Americans return to actionBy Jim Railton
All the top American Olympic and world medal oarsmen, who opted out of this year's Oxford University Boat Race crew, compete for their colleges in the Oxford Summer Eights which start today.
Dan Lyons, the world champion in coxless fours, strokes a very talented Oriel crew. The new Oxford president, Chris Penny, who is an Olympic silver medal winner, competes for St John's, with Chris Huntingdon aboard the Mansfield eight and the Pan-American medal winner, Chris Clarke, in the University College first eight.
Oriel look poised for the headship. Apart from Lyons, the Oriel eight have on board the Oxford Blues Tony Ward, Richard Hull and Peter Gish together with two Isis oarsmen. That is a good line-up for a college crew. The talent available at Oriel is such that their captain of boats, Jeff Austin, cannot find a place in the boat.
New College, who start head today, will attempt to hold Oriel off with the Blues Rob Clay and Tom Cadoux-Hudson on board and will not sell their lives cheaply. But New College have a formidable task to hold onto their headship. The starting order of the top six crews today is New College, Oriel, Christ Church, University, Worcester and St Edmund Hall.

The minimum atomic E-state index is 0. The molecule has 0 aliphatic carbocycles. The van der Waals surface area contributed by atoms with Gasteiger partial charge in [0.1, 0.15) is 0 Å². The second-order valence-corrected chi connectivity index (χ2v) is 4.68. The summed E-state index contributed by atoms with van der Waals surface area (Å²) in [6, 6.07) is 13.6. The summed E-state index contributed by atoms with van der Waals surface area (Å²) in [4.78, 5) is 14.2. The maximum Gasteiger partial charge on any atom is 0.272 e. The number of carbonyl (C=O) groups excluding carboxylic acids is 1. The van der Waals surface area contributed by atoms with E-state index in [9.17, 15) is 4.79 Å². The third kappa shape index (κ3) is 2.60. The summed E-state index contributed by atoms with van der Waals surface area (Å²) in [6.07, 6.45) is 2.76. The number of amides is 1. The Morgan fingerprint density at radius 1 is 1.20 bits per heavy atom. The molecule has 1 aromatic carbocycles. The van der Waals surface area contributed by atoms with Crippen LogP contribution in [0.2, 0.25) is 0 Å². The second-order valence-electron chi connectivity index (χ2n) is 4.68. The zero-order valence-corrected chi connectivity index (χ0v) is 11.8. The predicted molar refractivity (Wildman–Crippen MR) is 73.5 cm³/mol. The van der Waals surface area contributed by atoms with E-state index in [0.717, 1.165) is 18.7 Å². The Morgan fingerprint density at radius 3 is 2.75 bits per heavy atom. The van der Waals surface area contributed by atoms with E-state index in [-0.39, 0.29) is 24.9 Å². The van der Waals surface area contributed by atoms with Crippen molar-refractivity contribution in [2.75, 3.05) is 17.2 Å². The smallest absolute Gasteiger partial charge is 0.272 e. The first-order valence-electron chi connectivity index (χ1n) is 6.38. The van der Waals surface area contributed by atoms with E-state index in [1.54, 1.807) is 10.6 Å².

The first race today is at 11.25 a.m. with the top women's division at 6 p.m. followed by the men's first division half an hour later. Somerville lead off the top women's division immediately pursued by Osler House and St Hilda's.
Collision shock for NewBy Jim Railton
The first day of the Oxford summer eights started yesterday with a rich harvest of bumps, but it opened in near-chaos when the men's head crew, New College, collided with Worcester during the warm-up
The New College boat was damaged, and they indicated that they wished to postpone the top division until this morning. Their crew looked pretty shaken up, and their bow man, Mal Smyth, was lucky to escape serious injury.
At first the senior umpire, Anu Dudhia, ordered New College to row in a borrowed boat and racing was delayed by an hour. However, the decision was then changed, and the top division eventually went off without the top two crews, New College and Oriel, by agreement, apparently, with the rest of the division. New College and Oriel will hold their two top positions at the start of racing today.
Christ Church, who were scheduled to start third, led off the men's parade, but were bumped by University. Other gains in the first division were made by Pembroke and Lincoln.
Somerville cruised over at 32 to retain their headship of the top women's division a length-and-a-half over Osler House. St Hugh's, Wadham and Brasenose made gains at the top of the women's division.
Oriel take grudge raceThe real battle for the Headship began yesterday evening on the second day of the Oxford summer eights, when New College and Oriel joined the fray (Jim Railton writes). These two top crews had been excused from the competition on Wednesday after New College collided with Worcester during a warm-up.